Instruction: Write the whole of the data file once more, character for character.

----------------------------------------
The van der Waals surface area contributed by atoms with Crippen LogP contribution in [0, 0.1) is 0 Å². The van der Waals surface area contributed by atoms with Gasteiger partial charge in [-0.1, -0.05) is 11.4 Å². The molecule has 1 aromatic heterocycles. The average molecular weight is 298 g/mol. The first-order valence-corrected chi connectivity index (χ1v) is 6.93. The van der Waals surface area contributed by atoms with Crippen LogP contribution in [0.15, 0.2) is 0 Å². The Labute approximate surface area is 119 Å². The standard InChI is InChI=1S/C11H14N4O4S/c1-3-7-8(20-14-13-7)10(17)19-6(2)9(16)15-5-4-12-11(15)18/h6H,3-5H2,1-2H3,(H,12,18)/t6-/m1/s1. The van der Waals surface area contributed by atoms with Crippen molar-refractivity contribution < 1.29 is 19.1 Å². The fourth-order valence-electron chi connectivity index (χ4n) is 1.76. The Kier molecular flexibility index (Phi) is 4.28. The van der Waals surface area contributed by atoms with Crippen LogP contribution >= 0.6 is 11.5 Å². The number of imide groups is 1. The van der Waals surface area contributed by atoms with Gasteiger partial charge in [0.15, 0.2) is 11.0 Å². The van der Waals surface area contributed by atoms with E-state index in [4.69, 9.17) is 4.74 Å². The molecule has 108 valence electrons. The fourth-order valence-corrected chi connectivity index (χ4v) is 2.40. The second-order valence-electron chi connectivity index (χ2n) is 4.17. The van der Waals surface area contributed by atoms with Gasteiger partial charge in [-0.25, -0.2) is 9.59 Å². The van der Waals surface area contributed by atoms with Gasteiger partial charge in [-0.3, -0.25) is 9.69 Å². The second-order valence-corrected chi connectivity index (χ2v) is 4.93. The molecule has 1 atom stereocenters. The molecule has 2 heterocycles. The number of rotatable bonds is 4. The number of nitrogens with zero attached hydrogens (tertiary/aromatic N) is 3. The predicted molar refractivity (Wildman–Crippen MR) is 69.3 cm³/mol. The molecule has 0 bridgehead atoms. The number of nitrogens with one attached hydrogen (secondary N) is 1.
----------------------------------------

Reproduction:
The van der Waals surface area contributed by atoms with Crippen LogP contribution in [0, 0.1) is 0 Å². The van der Waals surface area contributed by atoms with Gasteiger partial charge in [-0.1, -0.05) is 11.4 Å². The molecule has 1 aromatic heterocycles. The average molecular weight is 298 g/mol. The first-order valence-corrected chi connectivity index (χ1v) is 6.93. The van der Waals surface area contributed by atoms with Crippen LogP contribution in [0.15, 0.2) is 0 Å². The Labute approximate surface area is 119 Å². The standard InChI is InChI=1S/C11H14N4O4S/c1-3-7-8(20-14-13-7)10(17)19-6(2)9(16)15-5-4-12-11(15)18/h6H,3-5H2,1-2H3,(H,12,18)/t6-/m1/s1. The van der Waals surface area contributed by atoms with Crippen molar-refractivity contribution < 1.29 is 19.1 Å². The fourth-order valence-electron chi connectivity index (χ4n) is 1.76. The Kier molecular flexibility index (Phi) is 4.28. The van der Waals surface area contributed by atoms with Crippen LogP contribution >= 0.6 is 11.5 Å². The number of imide groups is 1. The van der Waals surface area contributed by atoms with Gasteiger partial charge in [0.15, 0.2) is 11.0 Å². The van der Waals surface area contributed by atoms with E-state index in [4.69, 9.17) is 4.74 Å². The molecule has 108 valence electrons. The fourth-order valence-corrected chi connectivity index (χ4v) is 2.40. The second-order valence-electron chi connectivity index (χ2n) is 4.17. The van der Waals surface area contributed by atoms with Gasteiger partial charge in [-0.25, -0.2) is 9.59 Å². The van der Waals surface area contributed by atoms with Gasteiger partial charge in [-0.3, -0.25) is 9.69 Å². The second-order valence-corrected chi connectivity index (χ2v) is 4.93. The molecule has 1 atom stereocenters. The molecule has 2 heterocycles. The number of rotatable bonds is 4. The number of nitrogens with zero attached hydrogens (tertiary/aromatic N) is 3. The predicted molar refractivity (Wildman–Crippen MR) is 69.3 cm³/mol. The molecule has 0 bridgehead atoms. The number of nitrogens with one attached hydrogen (secondary N) is 1.